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Bitcoin Cash from your Pre-Fork Android Wallet

Photo by Didier Weemaels

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12 Sep 2017

About Bitcoin Cash

If you don’t know about Bitcoin, this post isn’t for you. There are plenty of other resources that explain Bitcoin far better than I am able.

Bitcoin Cash was created due to a fork in the Bitcoin protocol. This means that anyone who had a Bitcoin wallet with a value prior to the fork, also has the same wallet and value on the Bitcoin Cash network.

Woohoo Free Money!

So how do you get it?

I had my Bitcoin stored in the incredibly popular Android Wallet App. I highly recommend this app for anyone looking to get into Bitcoin. But unfortunately, it does not support Bitcoin Cash. Don’t worry, you have the private keys so you can still get it.

Back Up Your Keys

You should already be backing up your keys and know how to do this!

But for completeness, here’s how:

Open the app.

Open the option menu and select Safety then Back up wallet.

Give your wallet a good password. And I mean really good. If someone gets this back up, they have all your coins.

Archive your back up to somewhere you can access it from your PC. I use for temporary sharing and Google Drive for long term. I also recommend sticking the date on the filename.

Download the Files

These instructions are for Linux computers. If you have Windows, I recommend installing Bash on Ubuntu on Windows, but a virtual machine will get the job done too.

Install the dependencies.

sudo add-apt-repository ppa:webupd8team/java -y
sudo apt-get update
sudo apt-get install openssl git maven oracle-java8-installer oracle-java8-set-default -y
git clone -b release-0.14
cd bitcoinj/tools

Test it worked

java -version

Download the back up you created earlier.

Decrypt the back up (where your-bitcoin-wallet-backup is your bitcoin wallet backup filename).

openssl enc -d -aes-256-cbc -md md5 -a -in your-bitcoin-wallet-backup > bitcoin-wallet-decrypted-backup

Check if it worked.

cat bitcoin-wallet-decrypted-backup | tr -cd "[:print:]" | awk '{print $1}'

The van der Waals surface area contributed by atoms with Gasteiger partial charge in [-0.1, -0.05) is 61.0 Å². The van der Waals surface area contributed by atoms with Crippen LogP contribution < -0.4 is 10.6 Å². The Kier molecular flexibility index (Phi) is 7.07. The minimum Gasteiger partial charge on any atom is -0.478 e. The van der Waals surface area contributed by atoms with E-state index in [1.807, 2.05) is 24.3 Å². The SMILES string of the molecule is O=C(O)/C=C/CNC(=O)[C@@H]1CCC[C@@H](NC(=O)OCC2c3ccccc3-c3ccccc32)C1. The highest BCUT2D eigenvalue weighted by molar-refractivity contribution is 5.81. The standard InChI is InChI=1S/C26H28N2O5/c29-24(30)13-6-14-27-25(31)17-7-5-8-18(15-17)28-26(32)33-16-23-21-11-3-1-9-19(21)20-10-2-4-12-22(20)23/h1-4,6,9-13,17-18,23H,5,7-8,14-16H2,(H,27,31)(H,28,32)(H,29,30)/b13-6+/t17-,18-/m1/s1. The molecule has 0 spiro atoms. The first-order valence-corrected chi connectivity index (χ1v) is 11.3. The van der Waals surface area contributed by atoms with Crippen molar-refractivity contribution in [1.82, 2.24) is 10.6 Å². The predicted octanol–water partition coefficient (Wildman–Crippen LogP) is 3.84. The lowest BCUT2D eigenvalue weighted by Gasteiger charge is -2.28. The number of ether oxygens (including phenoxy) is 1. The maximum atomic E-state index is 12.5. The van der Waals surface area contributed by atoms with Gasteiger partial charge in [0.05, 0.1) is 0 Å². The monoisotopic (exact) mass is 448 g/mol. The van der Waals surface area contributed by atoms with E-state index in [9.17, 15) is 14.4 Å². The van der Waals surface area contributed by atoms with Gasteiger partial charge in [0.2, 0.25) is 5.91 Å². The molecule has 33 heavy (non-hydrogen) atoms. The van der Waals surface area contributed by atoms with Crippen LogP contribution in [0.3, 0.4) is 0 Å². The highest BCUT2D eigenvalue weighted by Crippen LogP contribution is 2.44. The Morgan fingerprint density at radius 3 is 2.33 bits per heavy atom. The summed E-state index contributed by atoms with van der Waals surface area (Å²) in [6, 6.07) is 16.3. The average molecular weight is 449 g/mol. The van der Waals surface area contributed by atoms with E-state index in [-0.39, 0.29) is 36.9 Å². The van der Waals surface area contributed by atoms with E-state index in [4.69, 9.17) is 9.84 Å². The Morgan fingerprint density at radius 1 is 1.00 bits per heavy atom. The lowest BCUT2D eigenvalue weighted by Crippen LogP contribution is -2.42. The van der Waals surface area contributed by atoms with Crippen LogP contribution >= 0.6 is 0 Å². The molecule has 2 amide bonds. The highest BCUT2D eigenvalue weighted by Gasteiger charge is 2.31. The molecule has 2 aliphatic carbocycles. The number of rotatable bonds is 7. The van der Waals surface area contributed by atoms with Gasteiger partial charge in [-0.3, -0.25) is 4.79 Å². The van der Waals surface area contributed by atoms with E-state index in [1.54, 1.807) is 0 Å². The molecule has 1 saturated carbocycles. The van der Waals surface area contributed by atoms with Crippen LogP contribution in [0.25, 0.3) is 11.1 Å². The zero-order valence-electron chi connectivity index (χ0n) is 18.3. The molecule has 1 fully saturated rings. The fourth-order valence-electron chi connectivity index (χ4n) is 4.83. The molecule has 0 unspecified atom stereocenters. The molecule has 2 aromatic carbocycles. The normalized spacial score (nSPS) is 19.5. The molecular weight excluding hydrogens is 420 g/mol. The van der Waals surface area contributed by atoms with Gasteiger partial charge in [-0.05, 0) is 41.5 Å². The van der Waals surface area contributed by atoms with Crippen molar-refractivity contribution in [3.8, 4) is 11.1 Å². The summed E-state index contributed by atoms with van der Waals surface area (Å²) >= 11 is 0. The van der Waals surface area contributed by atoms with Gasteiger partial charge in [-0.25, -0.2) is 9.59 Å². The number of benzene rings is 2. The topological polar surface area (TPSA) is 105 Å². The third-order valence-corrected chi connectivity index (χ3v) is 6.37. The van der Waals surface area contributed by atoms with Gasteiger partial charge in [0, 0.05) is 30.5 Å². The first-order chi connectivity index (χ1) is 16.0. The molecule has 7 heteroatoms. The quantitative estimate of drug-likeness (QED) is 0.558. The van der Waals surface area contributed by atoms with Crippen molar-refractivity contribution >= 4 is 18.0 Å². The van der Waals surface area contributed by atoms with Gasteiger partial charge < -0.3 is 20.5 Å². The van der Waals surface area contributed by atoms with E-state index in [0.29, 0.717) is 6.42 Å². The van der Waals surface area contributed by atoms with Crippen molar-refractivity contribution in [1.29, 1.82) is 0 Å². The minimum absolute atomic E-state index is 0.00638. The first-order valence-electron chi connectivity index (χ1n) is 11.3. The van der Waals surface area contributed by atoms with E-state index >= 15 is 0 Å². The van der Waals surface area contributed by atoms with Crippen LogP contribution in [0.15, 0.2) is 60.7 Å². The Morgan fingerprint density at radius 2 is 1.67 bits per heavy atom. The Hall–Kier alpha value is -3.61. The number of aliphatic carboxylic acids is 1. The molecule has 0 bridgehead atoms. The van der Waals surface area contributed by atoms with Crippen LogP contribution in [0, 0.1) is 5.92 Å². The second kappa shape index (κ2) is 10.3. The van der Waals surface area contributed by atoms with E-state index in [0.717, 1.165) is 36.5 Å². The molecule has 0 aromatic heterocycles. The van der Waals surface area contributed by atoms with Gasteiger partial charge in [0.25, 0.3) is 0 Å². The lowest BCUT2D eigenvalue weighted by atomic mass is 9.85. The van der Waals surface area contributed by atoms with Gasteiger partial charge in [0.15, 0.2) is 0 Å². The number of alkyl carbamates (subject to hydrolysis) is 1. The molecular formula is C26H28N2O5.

If the result is org.bitcoin.production, you got the password right and can continue. Or if the result is just #, you’ve got an early version of the back up file and you can find the WIF private keys in this file.

If you have a spending PIN on the wallet you can remove it now (where <PIN> is your spending PIN). If you do not have a spending PIN, you can skip this step.

./wallet-tool decrypt --wallet=/tmp/bitcoin-wallet-decrypted-backup --password=<PIN>

Use the wallet-tool to dump the private keys from your backup.

./wallet-tool dump --wallet=bitcoin-wallet-decrypted-backup --dump-privkeys > private_keys_and_data.txt

This file now has your public and private keys and other data in multiple plain text formats.

Strip out all the WIF private keys

grep -E "=[A-Za-z0-9]{52}," -o private_keys_and_data.txt | tr -d '=,' > private_keys_only.txt

Copy to Keys into a Bitcoin Cash Support Application

On your computer, generate a QR code for each private key with a value.

sudo apt-get install -y nodejs npm build-essential
sudo npm install -g qrcode-terminal

Generate a QR code for each private key

To generate a single line at a time use this (increment the value at 1p to get the next line):

qrcode-terminal `sed -n 1p private_keys_only.txt | tr -d '\r\n'`

If you just want them all, use:

while read -r LINE; do echo $LINE; qrcode-terminal $LINE; echo ""; done < private_keys_only.txt

A QR code will spew into your terminal for you to capture with the application.

Install a Bitcoin Cash supporting wallet. I used Coinomi for this.

In Coinomi, navigate to Bitcoin Cash, from the option menu select Sweep wallet.

Press the QR code button and take a picture of the QR code printed to your PC console.

Press Next.

If the address had coins you will be given a balance, press Next then repeat.

If the address had no balance, repeat with the next QR code.

Clean Up

Delete all the unencrypted files!

This files give anyone access to your wallet addresses for both Bitcoin and Bitcoin Cash networks. Delete all the wallet files created in this guide using the following.

rm -f private* bitcoin* out


This process took me a couple hours to figure out and complete, hopefully this guide will save someone a headache.

If this information helped, consider tipping me at 1HQCiMrG86Rry4fNdP7z17DCdhfZ8ow5nK (BTC and BCH)

Thanks for reading

If you enjoyed the content please consider leaving a comment, sharing or hiring me.


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